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— by Jeff Stagl, managing editor
About one-fifth to one-quarter of U.S. Class Is' annual traffic involves short lines. The small railroads typically handle a move's first or last mile and work closely with their customers to arrange rail-car switches. The large roads complete the bulk of most interline moves and manage bookkeeping, such as rate quotes and billing.
It's a profitable business relationship when it's clicking, á la Class Is and short lines recent efforts to jointly generate traffic in Pennsylvania's burgeoning Marcellus Shale region. And, for the most part, it clicks because roads large and small have mutual goals.
"We are all interested in growing business, sustainability and investing in infrastructure," says Rob Robinson, Norfolk Southern Railway's assistant vice president of short line marketing and commercial development. "We look at short lines as an extension of us."
Class I/short-line relationships are better than they were a decade or so ago because the large roads were in merger mode and needed to address other pressing issues, such as service meltdowns, says John Levine, president of Pinsly Railroad Co., which owns seven short lines.
"Now, they have good service plans," he says. "Their investments are showing."
But even with ongoing efforts to build better bonds, both Class I and short-line officials agree their relationships could be better. How? By fostering open communication, exploiting more business opportunities and resolving ongoing issues, such as the consistency of interline pick-ups and deliveries, reliability of transit times and acceptability of rate request turnarounds. Jointly assessing opportunities and addressing concerns from the start is vital.
"If we develop the partnership to the point we're involved in discussions at the beginning, that's nirvana," says Andrew Fox, president of the Chicago SouthShore & South Bend Railroad and managing director of Pacific Harbor Line Inc.
To help prompt open, two-way dialogues, each U.S. Class I maintains a caucus or advisory group staffed by their executives responsible for short-line matters, elected representatives from several small roads, and American Short Line and Regional Railroad Association (ASLRRA) President Richard Timmons.
The groups, which meet quarterly, generally seek to problem-solve from a "30,000-foot level," says Robinson, but members can speak on behalf of an individual railroad and a specific concern. Short-line representatives serve three-year terms and no member can serve more than two consecutive terms.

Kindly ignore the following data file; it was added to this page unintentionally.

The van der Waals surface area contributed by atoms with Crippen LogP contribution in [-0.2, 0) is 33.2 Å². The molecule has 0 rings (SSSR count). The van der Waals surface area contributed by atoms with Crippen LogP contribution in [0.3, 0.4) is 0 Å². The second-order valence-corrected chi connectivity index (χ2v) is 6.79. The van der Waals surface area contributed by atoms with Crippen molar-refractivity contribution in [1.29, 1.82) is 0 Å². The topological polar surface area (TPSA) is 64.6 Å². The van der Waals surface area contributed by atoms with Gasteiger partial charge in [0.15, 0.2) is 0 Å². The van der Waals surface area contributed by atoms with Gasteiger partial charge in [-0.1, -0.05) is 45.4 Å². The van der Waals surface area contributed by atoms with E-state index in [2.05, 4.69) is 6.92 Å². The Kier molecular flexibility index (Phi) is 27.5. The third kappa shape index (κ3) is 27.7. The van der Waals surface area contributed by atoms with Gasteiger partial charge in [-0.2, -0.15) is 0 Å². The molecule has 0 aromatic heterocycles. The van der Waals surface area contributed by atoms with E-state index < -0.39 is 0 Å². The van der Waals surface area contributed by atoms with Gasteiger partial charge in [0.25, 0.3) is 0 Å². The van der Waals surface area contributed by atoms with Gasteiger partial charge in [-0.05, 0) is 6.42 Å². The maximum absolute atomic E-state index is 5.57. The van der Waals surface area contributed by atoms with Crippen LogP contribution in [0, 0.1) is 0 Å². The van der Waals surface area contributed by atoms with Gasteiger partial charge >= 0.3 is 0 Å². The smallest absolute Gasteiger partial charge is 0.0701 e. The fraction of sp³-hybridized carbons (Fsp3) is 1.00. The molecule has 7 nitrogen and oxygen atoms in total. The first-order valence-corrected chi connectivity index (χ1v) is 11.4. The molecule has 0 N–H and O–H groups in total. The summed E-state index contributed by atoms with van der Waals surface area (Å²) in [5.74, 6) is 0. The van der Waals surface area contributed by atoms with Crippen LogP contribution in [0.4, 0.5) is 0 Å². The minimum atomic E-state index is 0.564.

"Caucuses are opportunities to discuss policy initiatives with a representative sample of short lines," says Fox.
RailAmerica Inc. Vice President of Strategic Relations Josh Putterman is a member of NS' and CSX Corp.'s caucuses and Union Pacific Railroad's advisory group, and chairs BNSF Railway Co.'s caucus. He believes the quarterly meetings are a good way to exchange ideas on best practices and business opportunities.
"We share information, such as where the economy is at, and discuss what the organizational roadblocks are at each Class I," he says. "The talks depend on the times, too. When the economy tanked, we talked about how to increase velocity and increase business; when the shale plays boomed, we talked about how to take advantage of that growth."
The meetings also present an opportunity to review the results of performance surveys the ASLRRA conducts for each Class I prior to their annual short-line conference. The surveys provide ratings on such service metrics as car deliveries and pick ups, car supply and transit times.
Efforts are under way to improve the surveys, says Fox, who has served on various caucuses and advisory groups for about eight years. Currently, the surveys show aggregate results and don't include concerns cited by individual respondents.
"We're making progress in changing the survey so short lines can check a box if they want their individual survey, perhaps with a complaint, sent to a Class I," says Fox.
The latest ASLRRA survey NS
obtained earlier this year showed the results of recent service-improvement efforts. The Class I received a 16 percent more favorable overall rating, says NS' Robinson, adding that 25 percent of the Class I's industrial traffic originates or terminates on a short line.
By category, reliable delivery improved 34 percent; interchange pick up performance improved 31 percent; transit times improved 17 percent; car supply improved 10 percent; and rate responses were 9 percent better.
The survey results reflect 854 face-to-face meetings NS executives conducted last year with officials at many of the Class I's 251 short-line partners, says Robinson. The talks included
exchanges on ways the Class I could improve performance, since there were "pockets of service deterioration in 2010," he says.
One way to bolster service: a swivel alignment coupler that could eliminate the problem of non-aligning couplers on NS and short-line locomotives. The swivel alignment coupler was developed by a supplier and is being championed by NS, says Robinson.
The parties are seeking Association of American Railroads approval for the coupler, which currently is being tested.